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Further reading and acknowledgements

The main sources for the expeditions mentioned above are the publications produced immediately after the expeditions, often by their leaders; these are listed below.

  • The British Antarctic Expedition (Southern Cross), 1898-1900: Borchgrevink, C.E., 1901. First on the Antarctic continent: being an account of the British Antarctic Expedition 1898-1900. London: George Newnes Ltd.
  • British National Antarctic Expedition (Discovery), 1901-1904: Scott, R.F., 1905. The voyage of the 'Discovery'. London: Smith, Elder.
  • British Antarctic Expedition (Nimrod), 1907-1909: Shackleton, E.H., 1909. The heart of the Antarctic: being the story of the British Antarctic Expedition, 1907-1909. London: William Heinemann.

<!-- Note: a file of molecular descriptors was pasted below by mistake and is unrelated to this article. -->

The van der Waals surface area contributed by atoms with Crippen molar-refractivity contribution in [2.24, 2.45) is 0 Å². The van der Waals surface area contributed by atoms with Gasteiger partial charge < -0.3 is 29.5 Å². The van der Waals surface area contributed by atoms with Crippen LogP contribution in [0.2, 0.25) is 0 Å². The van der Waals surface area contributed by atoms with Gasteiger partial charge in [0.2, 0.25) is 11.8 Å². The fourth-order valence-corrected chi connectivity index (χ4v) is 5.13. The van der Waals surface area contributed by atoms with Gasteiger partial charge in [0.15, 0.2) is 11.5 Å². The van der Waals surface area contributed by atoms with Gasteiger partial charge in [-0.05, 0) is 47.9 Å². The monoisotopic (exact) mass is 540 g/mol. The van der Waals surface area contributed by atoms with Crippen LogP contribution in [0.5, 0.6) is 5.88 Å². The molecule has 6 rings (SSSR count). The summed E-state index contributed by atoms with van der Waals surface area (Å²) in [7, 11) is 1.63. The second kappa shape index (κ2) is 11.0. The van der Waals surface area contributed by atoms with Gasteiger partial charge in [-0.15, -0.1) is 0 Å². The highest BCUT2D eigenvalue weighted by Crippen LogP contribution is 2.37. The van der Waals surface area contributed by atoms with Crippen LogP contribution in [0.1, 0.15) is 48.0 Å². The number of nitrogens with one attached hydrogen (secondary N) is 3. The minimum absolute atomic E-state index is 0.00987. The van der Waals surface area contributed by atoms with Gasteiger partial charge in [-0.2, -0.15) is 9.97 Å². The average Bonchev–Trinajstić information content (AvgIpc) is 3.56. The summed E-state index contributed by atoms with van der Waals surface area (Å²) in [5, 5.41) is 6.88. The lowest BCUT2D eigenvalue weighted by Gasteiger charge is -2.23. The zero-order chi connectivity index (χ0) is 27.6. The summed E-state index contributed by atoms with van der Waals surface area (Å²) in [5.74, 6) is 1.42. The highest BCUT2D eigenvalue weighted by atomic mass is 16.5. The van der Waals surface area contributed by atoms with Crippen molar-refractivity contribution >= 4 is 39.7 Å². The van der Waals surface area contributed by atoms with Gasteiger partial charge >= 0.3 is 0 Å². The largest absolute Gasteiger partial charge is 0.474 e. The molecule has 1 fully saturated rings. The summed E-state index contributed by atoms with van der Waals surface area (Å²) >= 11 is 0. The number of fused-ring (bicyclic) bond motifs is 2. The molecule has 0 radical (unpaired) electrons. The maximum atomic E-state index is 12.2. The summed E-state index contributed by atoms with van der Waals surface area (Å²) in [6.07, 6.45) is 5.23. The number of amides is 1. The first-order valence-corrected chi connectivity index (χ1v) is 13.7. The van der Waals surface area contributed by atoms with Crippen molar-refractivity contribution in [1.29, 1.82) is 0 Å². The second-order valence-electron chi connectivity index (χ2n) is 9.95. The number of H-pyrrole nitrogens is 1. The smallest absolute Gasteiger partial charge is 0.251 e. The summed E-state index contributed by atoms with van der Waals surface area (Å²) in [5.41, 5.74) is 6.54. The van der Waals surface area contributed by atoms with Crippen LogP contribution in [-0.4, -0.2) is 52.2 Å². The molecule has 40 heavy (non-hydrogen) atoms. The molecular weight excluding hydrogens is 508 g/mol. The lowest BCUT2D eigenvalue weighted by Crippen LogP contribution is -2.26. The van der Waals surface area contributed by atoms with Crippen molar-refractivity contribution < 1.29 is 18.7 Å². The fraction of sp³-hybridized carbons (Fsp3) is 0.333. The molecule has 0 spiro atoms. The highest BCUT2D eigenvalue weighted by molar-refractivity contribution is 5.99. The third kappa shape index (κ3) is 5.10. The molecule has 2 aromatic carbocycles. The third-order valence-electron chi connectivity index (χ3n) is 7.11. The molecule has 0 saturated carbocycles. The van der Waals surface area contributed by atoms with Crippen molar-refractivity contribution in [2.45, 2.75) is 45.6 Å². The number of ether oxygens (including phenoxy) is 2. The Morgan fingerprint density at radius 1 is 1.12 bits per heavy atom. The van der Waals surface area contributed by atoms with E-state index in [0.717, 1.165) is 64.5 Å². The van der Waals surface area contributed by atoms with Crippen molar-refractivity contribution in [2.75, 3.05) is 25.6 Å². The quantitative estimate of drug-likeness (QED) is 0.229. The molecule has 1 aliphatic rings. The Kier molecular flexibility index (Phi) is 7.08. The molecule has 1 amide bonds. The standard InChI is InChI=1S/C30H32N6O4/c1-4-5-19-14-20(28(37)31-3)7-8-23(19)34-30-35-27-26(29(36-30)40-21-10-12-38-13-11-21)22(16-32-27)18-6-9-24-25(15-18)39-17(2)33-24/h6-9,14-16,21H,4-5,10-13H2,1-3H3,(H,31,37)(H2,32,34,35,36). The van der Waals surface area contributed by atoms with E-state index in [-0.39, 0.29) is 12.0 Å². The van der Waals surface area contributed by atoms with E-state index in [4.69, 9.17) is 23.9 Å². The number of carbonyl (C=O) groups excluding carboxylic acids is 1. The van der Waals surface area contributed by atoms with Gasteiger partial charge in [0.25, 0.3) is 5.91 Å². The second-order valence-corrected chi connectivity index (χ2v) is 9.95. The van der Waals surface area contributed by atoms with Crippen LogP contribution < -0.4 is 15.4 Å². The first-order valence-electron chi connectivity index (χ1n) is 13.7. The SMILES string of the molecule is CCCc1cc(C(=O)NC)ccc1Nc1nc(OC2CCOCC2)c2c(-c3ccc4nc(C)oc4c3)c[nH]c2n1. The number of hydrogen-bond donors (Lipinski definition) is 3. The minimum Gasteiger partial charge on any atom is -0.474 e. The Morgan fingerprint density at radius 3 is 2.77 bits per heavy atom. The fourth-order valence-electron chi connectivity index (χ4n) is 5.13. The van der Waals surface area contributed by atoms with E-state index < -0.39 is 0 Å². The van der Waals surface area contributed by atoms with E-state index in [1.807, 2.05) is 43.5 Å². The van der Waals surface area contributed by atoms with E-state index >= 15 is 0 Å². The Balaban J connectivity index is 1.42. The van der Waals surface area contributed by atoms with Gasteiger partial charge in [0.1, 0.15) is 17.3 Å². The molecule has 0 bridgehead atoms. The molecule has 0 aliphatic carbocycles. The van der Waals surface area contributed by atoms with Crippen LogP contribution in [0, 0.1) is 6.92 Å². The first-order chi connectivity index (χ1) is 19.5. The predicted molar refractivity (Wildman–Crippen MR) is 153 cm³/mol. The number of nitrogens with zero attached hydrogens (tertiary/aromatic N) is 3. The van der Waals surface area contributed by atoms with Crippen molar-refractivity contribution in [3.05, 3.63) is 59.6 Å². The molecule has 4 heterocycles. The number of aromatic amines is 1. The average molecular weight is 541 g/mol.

• British Antarctic Expedition (Terra Nova), 1910-1913: Scott, R.F., 1913. Scott's last expedition. London: Smith, Elder & Co. (The OUP edition edited by Max Jones contains the entries from Scott's journals which were altered in the first edition: Scott, R.F., 2005. Journals: Captain Scott's last expedition. Oxford: Oxford University Press.)
  • Imperial Trans-Antarctic Expedition (Endurance), 1914-1917: Shackleton, E.H., 1919. South: the story of Shackleton's last expedition, 1914-1917. London: William Heinemann.
  • Shackleton-Rowett Antarctic Expedition (Quest), 1921-1922: Wild, F., 1923. Shackleton's last voyage: the story of the Quest. London and New York: Cassell.